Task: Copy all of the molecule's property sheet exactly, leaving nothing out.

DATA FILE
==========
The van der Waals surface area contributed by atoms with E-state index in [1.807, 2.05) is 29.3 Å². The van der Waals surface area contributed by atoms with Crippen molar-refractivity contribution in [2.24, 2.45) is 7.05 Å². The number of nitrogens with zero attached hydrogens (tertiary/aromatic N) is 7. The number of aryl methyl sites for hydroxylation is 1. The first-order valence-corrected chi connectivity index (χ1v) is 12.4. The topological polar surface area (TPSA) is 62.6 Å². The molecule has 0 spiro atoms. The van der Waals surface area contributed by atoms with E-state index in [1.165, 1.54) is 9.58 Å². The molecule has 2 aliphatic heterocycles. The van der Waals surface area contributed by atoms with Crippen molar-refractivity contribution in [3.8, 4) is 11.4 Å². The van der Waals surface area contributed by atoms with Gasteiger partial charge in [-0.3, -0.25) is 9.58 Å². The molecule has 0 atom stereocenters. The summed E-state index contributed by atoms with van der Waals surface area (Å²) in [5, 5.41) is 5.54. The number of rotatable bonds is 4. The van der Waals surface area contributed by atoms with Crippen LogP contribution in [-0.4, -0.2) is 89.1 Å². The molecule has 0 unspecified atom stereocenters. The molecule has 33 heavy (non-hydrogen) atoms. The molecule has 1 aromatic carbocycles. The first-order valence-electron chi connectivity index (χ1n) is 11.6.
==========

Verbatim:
The van der Waals surface area contributed by atoms with E-state index in [1.807, 2.05) is 29.3 Å². The van der Waals surface area contributed by atoms with Crippen molar-refractivity contribution in [2.24, 2.45) is 7.05 Å². The number of nitrogens with zero attached hydrogens (tertiary/aromatic N) is 7. The number of aryl methyl sites for hydroxylation is 1. The first-order valence-corrected chi connectivity index (χ1v) is 12.4. The topological polar surface area (TPSA) is 62.6 Å². The molecule has 0 spiro atoms. The van der Waals surface area contributed by atoms with E-state index in [1.165, 1.54) is 9.58 Å². The molecule has 2 aliphatic heterocycles. The van der Waals surface area contributed by atoms with Crippen molar-refractivity contribution in [3.8, 4) is 11.4 Å². The van der Waals surface area contributed by atoms with Gasteiger partial charge in [-0.3, -0.25) is 9.58 Å². The molecule has 0 atom stereocenters. The summed E-state index contributed by atoms with van der Waals surface area (Å²) in [5, 5.41) is 5.54. The number of rotatable bonds is 4. The van der Waals surface area contributed by atoms with Crippen LogP contribution in [-0.4, -0.2) is 89.1 Å². The molecule has 0 unspecified atom stereocenters. The molecule has 33 heavy (non-hydrogen) atoms. The molecule has 1 aromatic carbocycles. The first-order valence-electron chi connectivity index (χ1n) is 11.6.